Thursday, March 17, 2016

The Art of the Deal

One of the very first posts on this blog years ago was about the collapse of the powerful Florentine banking corporation, the Bardi. One of he reasons often given for that collapse is the default by England's kings on repayment of loans used to fight their wars. The head of the London office for the Bardi was Francesco Balducci Pegolotti, whose job in 1347 was to deal with the results of the Bardi bankruptcy.

Still in (Italian) print!
Pegolotti (who flourished from 1310 to 1347) did something else, however, that would outlast him and the Bardi. He wrote a book, the Pratica della mercatura [Italian: "Mercantile practice"], that was a guidebook for years to come on international trade.

What is so valuable about the book? For a start, it has a glossary of all the terms used at the time in the field of mercantilism and taxes. It also contains a list of the 20 (!) languages it is good to have knowledge of if one wishes to be a successful merchant, everything from English and "Saracen" (Arabic) to several dialects of the Italian peninsula.

It lists several trading routes, everywhere from England to Persia to "Gattaio" (Cathay=China), and the stages one goes through to get to your destination. He also explains the business practices and customs of each of these places, to aid the merchant in successful dealing.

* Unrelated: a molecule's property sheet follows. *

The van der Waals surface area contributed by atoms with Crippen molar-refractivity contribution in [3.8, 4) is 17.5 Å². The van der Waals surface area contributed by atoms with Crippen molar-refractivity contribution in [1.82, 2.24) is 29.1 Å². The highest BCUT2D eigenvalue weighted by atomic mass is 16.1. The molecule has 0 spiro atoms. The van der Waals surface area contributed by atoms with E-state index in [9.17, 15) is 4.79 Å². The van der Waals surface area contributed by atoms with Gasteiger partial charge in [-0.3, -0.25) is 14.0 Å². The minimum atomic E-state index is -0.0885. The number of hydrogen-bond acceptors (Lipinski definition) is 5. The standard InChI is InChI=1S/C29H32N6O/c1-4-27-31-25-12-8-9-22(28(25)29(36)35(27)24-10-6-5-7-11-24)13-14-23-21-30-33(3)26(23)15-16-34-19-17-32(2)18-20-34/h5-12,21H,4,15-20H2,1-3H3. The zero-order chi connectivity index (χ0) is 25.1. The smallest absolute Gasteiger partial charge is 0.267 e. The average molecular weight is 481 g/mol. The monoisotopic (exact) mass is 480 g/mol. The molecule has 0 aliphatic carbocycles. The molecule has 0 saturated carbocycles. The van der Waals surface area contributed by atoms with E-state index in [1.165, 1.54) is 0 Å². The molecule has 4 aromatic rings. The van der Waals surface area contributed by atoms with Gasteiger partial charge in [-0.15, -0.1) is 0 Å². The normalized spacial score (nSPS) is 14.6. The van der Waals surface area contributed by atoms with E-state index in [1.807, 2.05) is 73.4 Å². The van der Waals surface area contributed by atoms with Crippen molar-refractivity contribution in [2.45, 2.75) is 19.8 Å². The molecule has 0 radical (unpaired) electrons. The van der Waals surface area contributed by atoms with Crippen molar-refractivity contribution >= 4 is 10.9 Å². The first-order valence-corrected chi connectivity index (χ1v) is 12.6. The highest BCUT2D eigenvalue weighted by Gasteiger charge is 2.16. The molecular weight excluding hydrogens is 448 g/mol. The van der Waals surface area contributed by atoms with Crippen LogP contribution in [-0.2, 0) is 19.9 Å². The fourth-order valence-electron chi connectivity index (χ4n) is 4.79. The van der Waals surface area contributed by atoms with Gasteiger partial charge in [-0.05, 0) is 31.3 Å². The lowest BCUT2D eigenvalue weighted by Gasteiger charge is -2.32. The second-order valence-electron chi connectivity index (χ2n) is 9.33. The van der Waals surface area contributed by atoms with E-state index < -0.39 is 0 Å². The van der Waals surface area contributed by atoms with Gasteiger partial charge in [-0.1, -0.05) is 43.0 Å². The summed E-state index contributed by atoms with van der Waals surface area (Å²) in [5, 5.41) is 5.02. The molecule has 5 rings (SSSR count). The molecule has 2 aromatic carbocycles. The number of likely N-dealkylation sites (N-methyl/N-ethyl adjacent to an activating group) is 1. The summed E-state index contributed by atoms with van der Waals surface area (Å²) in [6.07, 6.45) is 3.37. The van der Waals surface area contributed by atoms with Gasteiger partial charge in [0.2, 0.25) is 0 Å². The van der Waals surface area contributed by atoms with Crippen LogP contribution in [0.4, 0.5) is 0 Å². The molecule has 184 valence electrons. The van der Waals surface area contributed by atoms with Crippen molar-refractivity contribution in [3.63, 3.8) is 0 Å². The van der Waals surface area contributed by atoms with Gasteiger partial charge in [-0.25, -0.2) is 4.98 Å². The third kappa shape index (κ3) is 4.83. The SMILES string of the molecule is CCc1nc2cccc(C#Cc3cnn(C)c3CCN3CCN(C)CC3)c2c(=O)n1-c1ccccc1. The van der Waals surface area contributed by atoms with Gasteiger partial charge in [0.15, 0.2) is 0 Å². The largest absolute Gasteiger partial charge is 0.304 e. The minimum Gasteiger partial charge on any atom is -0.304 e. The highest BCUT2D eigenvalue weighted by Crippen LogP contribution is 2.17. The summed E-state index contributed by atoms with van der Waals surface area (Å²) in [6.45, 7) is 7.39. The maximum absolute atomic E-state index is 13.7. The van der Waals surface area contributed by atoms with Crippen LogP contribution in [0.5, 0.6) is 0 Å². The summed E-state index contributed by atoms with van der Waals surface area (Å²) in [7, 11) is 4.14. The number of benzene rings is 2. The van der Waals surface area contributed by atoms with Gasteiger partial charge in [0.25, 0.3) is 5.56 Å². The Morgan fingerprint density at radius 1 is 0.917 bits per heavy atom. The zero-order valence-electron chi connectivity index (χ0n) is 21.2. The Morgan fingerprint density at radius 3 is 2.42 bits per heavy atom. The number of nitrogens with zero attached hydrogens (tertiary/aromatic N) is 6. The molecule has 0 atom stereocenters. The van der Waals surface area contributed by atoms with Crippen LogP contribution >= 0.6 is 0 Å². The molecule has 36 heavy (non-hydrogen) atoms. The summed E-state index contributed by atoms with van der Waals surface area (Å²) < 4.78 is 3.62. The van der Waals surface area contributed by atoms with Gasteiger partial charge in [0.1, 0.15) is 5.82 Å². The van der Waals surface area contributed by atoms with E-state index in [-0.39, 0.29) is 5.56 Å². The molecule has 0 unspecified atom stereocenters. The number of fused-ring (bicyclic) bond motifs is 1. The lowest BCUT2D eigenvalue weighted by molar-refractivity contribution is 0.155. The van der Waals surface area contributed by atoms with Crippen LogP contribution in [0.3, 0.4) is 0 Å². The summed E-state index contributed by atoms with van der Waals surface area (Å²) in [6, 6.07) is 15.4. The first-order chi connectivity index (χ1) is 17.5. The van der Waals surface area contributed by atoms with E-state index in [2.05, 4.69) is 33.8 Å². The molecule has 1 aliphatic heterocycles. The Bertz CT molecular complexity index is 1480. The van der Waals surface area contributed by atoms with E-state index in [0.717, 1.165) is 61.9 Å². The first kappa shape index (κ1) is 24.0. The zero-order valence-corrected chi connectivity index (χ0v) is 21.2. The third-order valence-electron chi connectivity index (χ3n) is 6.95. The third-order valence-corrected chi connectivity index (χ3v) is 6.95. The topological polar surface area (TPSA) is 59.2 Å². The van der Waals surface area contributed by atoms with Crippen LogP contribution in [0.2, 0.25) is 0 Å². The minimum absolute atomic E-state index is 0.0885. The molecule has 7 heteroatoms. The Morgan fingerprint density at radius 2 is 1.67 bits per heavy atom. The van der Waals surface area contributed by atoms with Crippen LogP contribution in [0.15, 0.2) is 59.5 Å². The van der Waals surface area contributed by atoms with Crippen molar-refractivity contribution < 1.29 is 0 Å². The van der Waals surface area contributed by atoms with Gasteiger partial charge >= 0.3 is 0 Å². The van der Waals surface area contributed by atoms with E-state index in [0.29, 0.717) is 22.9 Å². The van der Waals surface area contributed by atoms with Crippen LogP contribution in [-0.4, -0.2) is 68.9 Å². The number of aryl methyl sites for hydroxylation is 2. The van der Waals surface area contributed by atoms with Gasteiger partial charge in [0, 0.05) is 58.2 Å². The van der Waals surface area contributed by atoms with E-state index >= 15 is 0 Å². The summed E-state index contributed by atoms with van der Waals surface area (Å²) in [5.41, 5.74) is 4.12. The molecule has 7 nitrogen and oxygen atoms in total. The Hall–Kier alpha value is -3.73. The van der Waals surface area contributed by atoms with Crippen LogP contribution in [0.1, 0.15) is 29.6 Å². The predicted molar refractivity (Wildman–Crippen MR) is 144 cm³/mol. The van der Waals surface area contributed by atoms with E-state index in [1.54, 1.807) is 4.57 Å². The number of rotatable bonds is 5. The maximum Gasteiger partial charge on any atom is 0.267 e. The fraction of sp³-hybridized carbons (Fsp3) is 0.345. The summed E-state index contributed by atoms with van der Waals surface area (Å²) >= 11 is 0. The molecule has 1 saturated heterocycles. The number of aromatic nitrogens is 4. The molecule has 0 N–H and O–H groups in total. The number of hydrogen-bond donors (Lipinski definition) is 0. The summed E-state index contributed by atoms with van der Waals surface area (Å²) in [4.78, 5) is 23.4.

We also learn from Pegolotti what goods were to be had from each country, and where to go to find them. He lists, for instance, many monasteries in England and Scotland as sources of wool. Along with the goods, he explains the local systems of weights and measures, the local currency, and the formulæ needed to convert between them and one's own system.

Among the lists and tables included, we learn an enormous amount of detail about the 14th century:

  • Lengths of cloth
  • Fineness of gold and silver coin
  • Spices and their packing
  • Compound interest tables
  • Valuation of pearls and precious stones
  • Buying and selling grain
  • Shipping
  • Calendar tables
  • Fineness of gold and silver
  • Types and qualities of spices and other trade goods
No original manuscript exists, but the book remained in use, initially for its utility in international trade dealings, and now because of its historical value. The earliest copy we have is from over a century later, in 1472. An 18th century historian included the Pratica in a multi-volume history of Florentine finance. There is a 1936 edition that can still be found.

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